This is really just a matter of understanding the actual form of the excision isomorphism.
But we can pick $U$, $\sigma$, and $x$ somewhat carefully, to make this easier.
Instead of working with the given $\Delta$-complex structure, let's work with its 2nd barycentric subdivision, which is guaranteed to be an actual simplicial complex whose individual simplices are actually embedded. You probably know that a homology class is invariant under subdivision, so the two classes formed by summing the simplices of the 2nd barycentric subdivision and by summing the 2-simplices of the original $\Delta$-complex structure are equal. That gives us the freedom to work with teh 2nd barycentric subdivision.
Choose $\sigma$ to be a 2-simplex of the 2nd barycentric subdivision. And now choose $U$ to be a regular neighborhod of $\sigma$, chosen so small that $\sigma$ is the unique 2-simplex of the 2nd barycentric subdivision that is contained in $U$; because it's a regular neighborhood of a closed disc in a manifold, $U$ is homeomorphic to $\mathbb R^2$.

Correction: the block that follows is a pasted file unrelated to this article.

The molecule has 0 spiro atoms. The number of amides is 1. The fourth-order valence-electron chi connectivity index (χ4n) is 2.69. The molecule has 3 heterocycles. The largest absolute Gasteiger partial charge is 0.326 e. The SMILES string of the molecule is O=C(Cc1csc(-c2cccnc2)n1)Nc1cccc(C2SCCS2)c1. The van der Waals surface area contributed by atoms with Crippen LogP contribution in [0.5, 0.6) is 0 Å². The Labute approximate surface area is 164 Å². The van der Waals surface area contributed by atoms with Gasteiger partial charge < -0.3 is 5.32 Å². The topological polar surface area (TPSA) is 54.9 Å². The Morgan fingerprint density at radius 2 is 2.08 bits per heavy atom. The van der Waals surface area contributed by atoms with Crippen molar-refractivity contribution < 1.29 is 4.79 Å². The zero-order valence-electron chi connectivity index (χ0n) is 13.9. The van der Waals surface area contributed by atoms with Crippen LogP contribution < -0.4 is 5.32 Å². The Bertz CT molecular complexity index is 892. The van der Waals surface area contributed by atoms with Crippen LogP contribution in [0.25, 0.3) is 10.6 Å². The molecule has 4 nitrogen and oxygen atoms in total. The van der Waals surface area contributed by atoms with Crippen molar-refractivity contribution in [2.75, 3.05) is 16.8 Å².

Finally, pick $x$ to be a point in the interior of $\sigma$.
What we need to show is that if $c$ is the sum of all simplices of the 2nd barycentric subdivision then the class $[c] \in H_2(M,M-x)$ is the equal to the image, under excision, of the class $[\sigma] \in H_2(U,U-x)$. And this is really just a matter of understanding a concrete description of the excision homomorphism.
Excision can be described like this:
If you have a $k$-cycle $c = \sum a_i \tau_i$ of $(M,M-x)$, and if each $\tau_i$ is contained in either $M-x$ or $U$, and if $c'$ is obtained from $c$ by discarding all terms $a_i\tau_i$ such that $\tau_i$ is contained in $M-x$, then $c'$ is a $k$-cycle of $(U,U-x)$, and the excision map $H_k(U,U-x) \to H_k(M,M-x)$ takes $[c']$ to $[c]$.
Now let's apply this. Certainly the given $c$ is a cycle of $M$, and it is in fact a fundamental cycle, representing the fundamental class $[M]$. So $c$ is certainly also a cycle of $(M,M-x)$. Applying the above description of excision, the terms that we remove from $c$ are all of the terms except for $\sigma$, which is the only term contained in $U$. So all that's left is $c'=\sigma$, and we're done.